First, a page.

A Greek activist is launching a campaign to raise awareness about climate change by cycling a total of 7,500 km (4,660 miles), a minimum of nine hours a day, taking in eight countries, and then scaling Mount Everest, the world’s highest peak.
61-year-old Paul Efmorfidis is a proud ambassador for the World Wildlife Fund’s (WWF) “Move for Nature” campaign.
“The majority of countries around the world are beginning to understand the huge issues we are experiencing with our climate and implementing positive initiatives, but if everyone did that little bit more, it would make a huge difference,” he tells Greek Reporter from Yerevan, the capital of Armenia.
Efmorfidis hopes later to meet the Environment Minister of the country to discuss a tree planting initiative with him.
The Greek activist is a proud champion for sustainable products, even undertaking the grueling journey on a wooden bicycle which is produced by his company, “Coco-Mat.”
“The weather has been the most challenging aspect of the journey so far but the bicycle is working perfectly. For every tree we use to produce the bike we plant another one; sustainability is at the core of everything we do,” Efmorfidis states.
To that end, he proudly displays a toothbrush, currently being tested by Coco-Mat, which doesn’t require toothpaste and will last one year.
In addition to this amazing journey and running his environmentally-conscious company with locations across the globe, he is also founding a university which focuses on teaching the importance of sustainability.
“Future generations should be happier, healthier and wealthier; we have an obligation to ensure this happens. I have offered two scholarships in each country I have passed through: Turkey, Georgia and Armenia and will do the same in each country I will visit. Education is essential,” Efmorfidis avers.
“I am proud to have Spartan heritage and this has an effect on my outlook in life. I live my life with a simple principle: sweat more! Walk instead of taking a car, climb the stairs instead of using the elevator. These small changes will have a big impact on the way the world works, but only if we pull together,” he tells Greek Reporter.
It is this mission of implementing change and his passion for preserving nature which drew him to the WWF, where he is proud to serve as one of their Ambassadors.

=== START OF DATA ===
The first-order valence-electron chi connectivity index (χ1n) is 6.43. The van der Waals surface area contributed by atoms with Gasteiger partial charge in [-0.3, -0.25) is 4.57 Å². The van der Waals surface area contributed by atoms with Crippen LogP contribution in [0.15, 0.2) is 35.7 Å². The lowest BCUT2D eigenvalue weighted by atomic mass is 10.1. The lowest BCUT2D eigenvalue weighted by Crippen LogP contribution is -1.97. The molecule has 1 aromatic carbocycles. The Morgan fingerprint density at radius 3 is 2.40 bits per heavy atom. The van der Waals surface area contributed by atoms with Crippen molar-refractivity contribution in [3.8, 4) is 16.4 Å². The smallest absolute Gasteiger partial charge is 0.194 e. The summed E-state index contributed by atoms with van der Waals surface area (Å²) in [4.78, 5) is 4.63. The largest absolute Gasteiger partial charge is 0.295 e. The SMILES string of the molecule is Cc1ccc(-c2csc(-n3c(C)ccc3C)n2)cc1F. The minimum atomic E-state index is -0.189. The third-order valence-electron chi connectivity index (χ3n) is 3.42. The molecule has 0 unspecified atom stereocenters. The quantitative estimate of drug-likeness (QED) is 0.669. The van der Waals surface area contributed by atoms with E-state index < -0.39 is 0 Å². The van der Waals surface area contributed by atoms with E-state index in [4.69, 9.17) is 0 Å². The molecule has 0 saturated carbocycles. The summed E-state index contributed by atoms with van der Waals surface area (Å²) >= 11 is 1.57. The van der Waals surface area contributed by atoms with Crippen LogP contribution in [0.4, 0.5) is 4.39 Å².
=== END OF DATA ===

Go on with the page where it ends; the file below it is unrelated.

“The world is having a party right now. Human beings love to party, but rarely do we think about the morning after. Everything is electric, even scooters. Leaders should be educating and ensuring future generations are in a better position than we are now,” he cautions.
The sustainability activist tells amazing stories about his journey, including being chased by wild dogs, and struggling to find food on a lonely stretch of road between Thessaloniki and Kavala — only to find bread in the middle of the highway, which he saw as a sign from above.
The stories are fascinating, but what really brings a smile to his face are the memories of people he has met along the way.
“Everyone I have met has been so friendly and welcoming, from the kind gentleman in Turkey who invited me for tea, and upon hearing my story summoned the biggest national TV station in Turkey for an interview, to the people that contacted the mayor of Ordu and arranged a meeting. I cannot thank people enough for the warmth I have experienced,” Efmorfidis tells Greek Reporter.
The activist says he is mulling entering the political world in order to spread his message of sustainability to the Greek people.
“Society has given me such a wonderful life, and I want to give back. I am working towards this goal already, with initiatives like the University and this WWF campaign Move for Nature, but I want to do more. It is three years until the next Greek elections — but watch this space,” he adds.
Efmorfidis’ overall message is one of obligation, in that we have an obligation to this planet and our children to ensure that the future is secure.
If you would like to follow Efmorfidis’ inspiring journey and donate to his cause, you can do both by clicking on the link